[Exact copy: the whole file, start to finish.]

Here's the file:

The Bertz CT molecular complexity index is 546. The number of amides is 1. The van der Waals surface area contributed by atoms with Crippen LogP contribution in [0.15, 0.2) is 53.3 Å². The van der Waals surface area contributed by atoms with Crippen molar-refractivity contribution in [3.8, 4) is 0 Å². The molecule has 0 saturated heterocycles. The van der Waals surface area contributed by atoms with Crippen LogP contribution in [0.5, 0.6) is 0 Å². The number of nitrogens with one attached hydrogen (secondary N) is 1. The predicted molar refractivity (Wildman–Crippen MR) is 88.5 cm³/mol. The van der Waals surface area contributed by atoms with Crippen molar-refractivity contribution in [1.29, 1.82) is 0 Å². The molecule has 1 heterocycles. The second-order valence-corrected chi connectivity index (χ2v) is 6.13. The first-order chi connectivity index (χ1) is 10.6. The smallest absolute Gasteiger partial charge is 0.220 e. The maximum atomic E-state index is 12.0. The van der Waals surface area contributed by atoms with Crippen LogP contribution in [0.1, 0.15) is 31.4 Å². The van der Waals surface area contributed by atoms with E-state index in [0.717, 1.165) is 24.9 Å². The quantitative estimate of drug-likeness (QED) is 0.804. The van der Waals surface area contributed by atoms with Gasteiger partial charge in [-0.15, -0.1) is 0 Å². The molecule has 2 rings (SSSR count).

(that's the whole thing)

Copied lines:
The Bertz CT molecular complexity index is 546. The number of amides is 1. The van der Waals surface area contributed by atoms with Crippen LogP contribution in [0.15, 0.2) is 53.3 Å². The van der Waals surface area contributed by atoms with Crippen molar-refractivity contribution in [3.8, 4) is 0 Å². The molecule has 0 saturated heterocycles. The van der Waals surface area contributed by atoms with Crippen LogP contribution in [0.5, 0.6) is 0 Å². The number of nitrogens with one attached hydrogen (secondary N) is 1. The predicted molar refractivity (Wildman–Crippen MR) is 88.5 cm³/mol. The van der Waals surface area contributed by atoms with Crippen molar-refractivity contribution in [1.29, 1.82) is 0 Å². The molecule has 1 heterocycles. The second-order valence-corrected chi connectivity index (χ2v) is 6.13. The first-order chi connectivity index (χ1) is 10.6. The smallest absolute Gasteiger partial charge is 0.220 e. The maximum atomic E-state index is 12.0. The van der Waals surface area contributed by atoms with Crippen LogP contribution in [0.1, 0.15) is 31.4 Å². The van der Waals surface area contributed by atoms with E-state index in [0.717, 1.165) is 24.9 Å². The quantitative estimate of drug-likeness (QED) is 0.804. The van der Waals surface area contributed by atoms with Gasteiger partial charge in [-0.15, -0.1) is 0 Å². The molecule has 2 rings (SSSR count).